By Gary Walker
Marina Del Rey Middle School teacher Leticia Escajeda was not expecting any major developments when she began her day June 10, but she ended up receiving the biggest surprise in a year full of uncertainty at school.
Escajeda, the United Teachers Los Angeles (UTLA) union representative at her school, was under the impression that her reelection bid for the position, which ended in a 19-19 deadlock on the last day of school, would have to wait until September. But due to the insistence of her opponent in the race, fellow teacher Darlene Haezaert, a coin flip to break the tie was held June 10 despite Escajeda’s absence.
And Escajeda won.
“I’m happy that it’s over,” a relieved Escajeda told The Argonaut hours after the coin flip.
A teacher for nearly 20 years at Marina Del Rey, the Venice native said she offered to share the duties of UTLA representative with Haezaert, a former chapter chair, but “she resisted that suggestion,” Escajeda said.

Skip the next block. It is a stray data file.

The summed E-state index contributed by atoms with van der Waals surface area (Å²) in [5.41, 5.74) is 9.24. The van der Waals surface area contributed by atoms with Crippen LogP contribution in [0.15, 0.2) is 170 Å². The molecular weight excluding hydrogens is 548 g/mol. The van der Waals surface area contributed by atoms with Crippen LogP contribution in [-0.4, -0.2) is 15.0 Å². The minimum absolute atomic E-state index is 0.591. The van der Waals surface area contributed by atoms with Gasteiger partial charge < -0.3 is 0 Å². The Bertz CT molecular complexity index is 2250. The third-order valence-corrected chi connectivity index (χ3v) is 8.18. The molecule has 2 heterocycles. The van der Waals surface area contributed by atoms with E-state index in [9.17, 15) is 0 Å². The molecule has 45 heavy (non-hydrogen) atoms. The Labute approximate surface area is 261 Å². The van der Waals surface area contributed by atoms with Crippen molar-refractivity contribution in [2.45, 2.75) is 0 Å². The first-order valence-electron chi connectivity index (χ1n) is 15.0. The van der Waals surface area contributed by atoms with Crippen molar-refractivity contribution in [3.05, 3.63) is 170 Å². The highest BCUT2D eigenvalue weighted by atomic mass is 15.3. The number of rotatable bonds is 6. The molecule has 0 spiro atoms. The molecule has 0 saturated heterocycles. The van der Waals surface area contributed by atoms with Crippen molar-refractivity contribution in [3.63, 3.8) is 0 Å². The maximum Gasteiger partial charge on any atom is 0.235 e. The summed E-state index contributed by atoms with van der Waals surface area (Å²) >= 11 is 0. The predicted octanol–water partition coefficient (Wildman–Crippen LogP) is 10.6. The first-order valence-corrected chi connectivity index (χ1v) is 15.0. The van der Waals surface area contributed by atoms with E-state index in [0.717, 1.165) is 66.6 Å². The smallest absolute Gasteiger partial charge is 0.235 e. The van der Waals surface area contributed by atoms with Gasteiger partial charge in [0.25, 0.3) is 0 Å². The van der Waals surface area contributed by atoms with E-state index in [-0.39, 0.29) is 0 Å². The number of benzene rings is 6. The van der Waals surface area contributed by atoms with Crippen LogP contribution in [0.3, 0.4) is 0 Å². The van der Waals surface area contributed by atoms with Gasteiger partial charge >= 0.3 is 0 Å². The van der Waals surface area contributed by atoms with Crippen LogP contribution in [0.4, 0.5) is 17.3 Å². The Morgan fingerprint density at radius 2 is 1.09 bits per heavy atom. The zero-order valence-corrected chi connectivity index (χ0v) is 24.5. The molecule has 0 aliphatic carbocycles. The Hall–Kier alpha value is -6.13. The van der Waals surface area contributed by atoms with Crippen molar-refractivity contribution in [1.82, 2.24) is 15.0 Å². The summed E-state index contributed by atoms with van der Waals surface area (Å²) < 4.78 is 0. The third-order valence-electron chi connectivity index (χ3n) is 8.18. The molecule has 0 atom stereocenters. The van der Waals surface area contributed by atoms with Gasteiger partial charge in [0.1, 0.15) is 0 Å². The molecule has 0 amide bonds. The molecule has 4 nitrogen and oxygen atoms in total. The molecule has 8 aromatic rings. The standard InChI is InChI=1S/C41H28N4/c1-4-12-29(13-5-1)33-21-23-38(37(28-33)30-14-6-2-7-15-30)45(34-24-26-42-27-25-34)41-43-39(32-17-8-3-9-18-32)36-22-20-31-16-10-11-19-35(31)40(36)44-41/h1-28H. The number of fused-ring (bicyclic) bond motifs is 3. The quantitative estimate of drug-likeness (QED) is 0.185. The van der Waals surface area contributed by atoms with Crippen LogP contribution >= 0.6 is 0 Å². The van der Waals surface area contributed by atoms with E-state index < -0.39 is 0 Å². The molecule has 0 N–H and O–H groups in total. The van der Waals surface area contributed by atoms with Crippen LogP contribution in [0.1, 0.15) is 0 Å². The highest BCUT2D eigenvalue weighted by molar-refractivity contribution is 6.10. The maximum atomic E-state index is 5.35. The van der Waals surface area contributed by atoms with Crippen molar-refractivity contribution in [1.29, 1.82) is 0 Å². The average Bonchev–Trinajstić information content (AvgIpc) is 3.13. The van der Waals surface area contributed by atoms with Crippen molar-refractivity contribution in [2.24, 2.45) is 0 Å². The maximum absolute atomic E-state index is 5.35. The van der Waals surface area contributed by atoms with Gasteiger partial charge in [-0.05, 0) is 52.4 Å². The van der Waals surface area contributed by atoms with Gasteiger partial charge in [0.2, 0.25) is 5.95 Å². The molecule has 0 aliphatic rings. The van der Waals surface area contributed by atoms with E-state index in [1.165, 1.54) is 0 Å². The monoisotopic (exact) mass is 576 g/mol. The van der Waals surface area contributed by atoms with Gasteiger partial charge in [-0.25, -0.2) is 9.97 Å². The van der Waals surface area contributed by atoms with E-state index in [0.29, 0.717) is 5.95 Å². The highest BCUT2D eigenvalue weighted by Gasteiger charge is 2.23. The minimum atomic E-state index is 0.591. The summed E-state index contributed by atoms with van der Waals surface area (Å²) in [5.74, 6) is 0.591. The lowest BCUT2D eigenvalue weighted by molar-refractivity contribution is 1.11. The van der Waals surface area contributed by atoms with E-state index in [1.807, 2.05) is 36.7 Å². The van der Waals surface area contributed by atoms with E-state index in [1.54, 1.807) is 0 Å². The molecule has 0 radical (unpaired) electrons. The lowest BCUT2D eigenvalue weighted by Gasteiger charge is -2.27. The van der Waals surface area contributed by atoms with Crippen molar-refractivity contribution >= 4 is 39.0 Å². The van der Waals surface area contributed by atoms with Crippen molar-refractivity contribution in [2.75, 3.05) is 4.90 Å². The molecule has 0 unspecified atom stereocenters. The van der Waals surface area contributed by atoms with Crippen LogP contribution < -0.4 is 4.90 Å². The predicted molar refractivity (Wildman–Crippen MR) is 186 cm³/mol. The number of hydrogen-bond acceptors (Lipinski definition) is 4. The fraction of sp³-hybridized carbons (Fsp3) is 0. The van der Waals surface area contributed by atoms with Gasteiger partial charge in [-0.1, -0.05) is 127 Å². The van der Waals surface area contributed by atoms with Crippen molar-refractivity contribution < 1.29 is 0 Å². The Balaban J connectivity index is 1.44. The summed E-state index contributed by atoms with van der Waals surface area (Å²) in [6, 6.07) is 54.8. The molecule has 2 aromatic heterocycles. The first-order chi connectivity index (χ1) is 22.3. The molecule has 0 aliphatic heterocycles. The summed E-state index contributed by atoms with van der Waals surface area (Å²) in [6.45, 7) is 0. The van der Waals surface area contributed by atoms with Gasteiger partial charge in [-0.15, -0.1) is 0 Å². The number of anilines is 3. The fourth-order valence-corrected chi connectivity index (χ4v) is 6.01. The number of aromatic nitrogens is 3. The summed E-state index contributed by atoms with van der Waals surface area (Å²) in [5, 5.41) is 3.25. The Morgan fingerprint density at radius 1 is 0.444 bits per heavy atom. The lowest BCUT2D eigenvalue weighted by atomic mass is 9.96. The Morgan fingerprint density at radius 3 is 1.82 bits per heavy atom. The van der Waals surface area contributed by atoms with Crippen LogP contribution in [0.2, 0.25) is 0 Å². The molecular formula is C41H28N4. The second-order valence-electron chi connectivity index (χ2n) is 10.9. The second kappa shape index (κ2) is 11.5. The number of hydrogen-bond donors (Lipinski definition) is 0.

According to Nancy Pierandozzi, another Marina Del Rey teacher and the coordinator of the school’s performing arts magnet, union representatives conducted the coin toss, the method in which ties are settled.
UTLA Secretary David Lyell flipped the coin, which came up “tails” in Escajeda’s favor.
Now that the UTLA representative race is over, Escajeda said there is still work that she would like to do before the new school year begins.
“I want to meet with the faculty throughout the summer because there are a lot of issues that we need to look at,” she said.
Pierandozzi, who supported Escajeda, said it was “surreal” to decide an election that way and found the result interesting.
“It was ironic that (Haezaert) was the one insisting on the coin toss and it didn’t go in her favor,” she noted.
Another election that is yet to be decided is for the middle school’s next Title I /bilingual coordinator. That election is being contested because it transpired while some of the teachers were off campus on a field trip to Santa Catalina Island last month, say Escajeda’s supporters. Others claim they were not informed of the day that the voting was conducted.
Escajeda called her reelection a “bittersweet end to the year.”
When school reopens Aug. 13, Escajeda and her fellow teachers will be facing another daunting situation. They heard on the last day of school, June 7, that their principal of two years, Miranda Ra’oof, would not be returning to the campus. In addition, there are rumors that Marina Del Rey’s assistant principal position will be eliminated.
Haezaert did not return emails requesting comment on the election.